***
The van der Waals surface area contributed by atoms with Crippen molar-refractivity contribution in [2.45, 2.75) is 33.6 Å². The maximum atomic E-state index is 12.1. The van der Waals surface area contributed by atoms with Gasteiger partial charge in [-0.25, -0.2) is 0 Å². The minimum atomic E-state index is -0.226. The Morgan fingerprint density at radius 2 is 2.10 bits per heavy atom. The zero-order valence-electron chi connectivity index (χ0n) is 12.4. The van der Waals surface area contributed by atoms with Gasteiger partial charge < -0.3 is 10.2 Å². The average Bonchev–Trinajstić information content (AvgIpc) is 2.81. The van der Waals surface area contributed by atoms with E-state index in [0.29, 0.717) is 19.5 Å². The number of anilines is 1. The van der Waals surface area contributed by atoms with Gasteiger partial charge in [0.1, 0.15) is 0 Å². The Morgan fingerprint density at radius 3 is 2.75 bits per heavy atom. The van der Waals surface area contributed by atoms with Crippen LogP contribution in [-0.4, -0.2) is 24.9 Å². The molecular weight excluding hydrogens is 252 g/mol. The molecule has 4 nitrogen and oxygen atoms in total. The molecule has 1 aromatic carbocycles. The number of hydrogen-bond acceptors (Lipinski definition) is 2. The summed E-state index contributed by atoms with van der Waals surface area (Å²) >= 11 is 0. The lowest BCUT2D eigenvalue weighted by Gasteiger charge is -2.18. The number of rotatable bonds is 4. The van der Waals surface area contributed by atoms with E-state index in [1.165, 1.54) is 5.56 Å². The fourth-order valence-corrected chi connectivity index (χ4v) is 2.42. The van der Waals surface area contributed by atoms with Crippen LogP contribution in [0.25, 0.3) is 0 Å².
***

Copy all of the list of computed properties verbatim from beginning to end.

The van der Waals surface area contributed by atoms with Crippen molar-refractivity contribution in [2.45, 2.75) is 33.6 Å². The maximum atomic E-state index is 12.1. The van der Waals surface area contributed by atoms with Gasteiger partial charge in [-0.25, -0.2) is 0 Å². The minimum atomic E-state index is -0.226. The Morgan fingerprint density at radius 2 is 2.10 bits per heavy atom. The zero-order valence-electron chi connectivity index (χ0n) is 12.4. The van der Waals surface area contributed by atoms with Gasteiger partial charge < -0.3 is 10.2 Å². The average Bonchev–Trinajstić information content (AvgIpc) is 2.81. The van der Waals surface area contributed by atoms with E-state index in [0.29, 0.717) is 19.5 Å². The number of anilines is 1. The van der Waals surface area contributed by atoms with Gasteiger partial charge in [0.1, 0.15) is 0 Å². The Morgan fingerprint density at radius 3 is 2.75 bits per heavy atom. The van der Waals surface area contributed by atoms with Crippen LogP contribution in [-0.4, -0.2) is 24.9 Å². The molecular weight excluding hydrogens is 252 g/mol. The molecule has 4 nitrogen and oxygen atoms in total. The molecule has 1 aromatic carbocycles. The number of hydrogen-bond acceptors (Lipinski definition) is 2. The summed E-state index contributed by atoms with van der Waals surface area (Å²) >= 11 is 0. The lowest BCUT2D eigenvalue weighted by Gasteiger charge is -2.18. The number of rotatable bonds is 4. The van der Waals surface area contributed by atoms with E-state index in [1.165, 1.54) is 5.56 Å². The fourth-order valence-corrected chi connectivity index (χ4v) is 2.42. The van der Waals surface area contributed by atoms with Crippen LogP contribution in [0.25, 0.3) is 0 Å².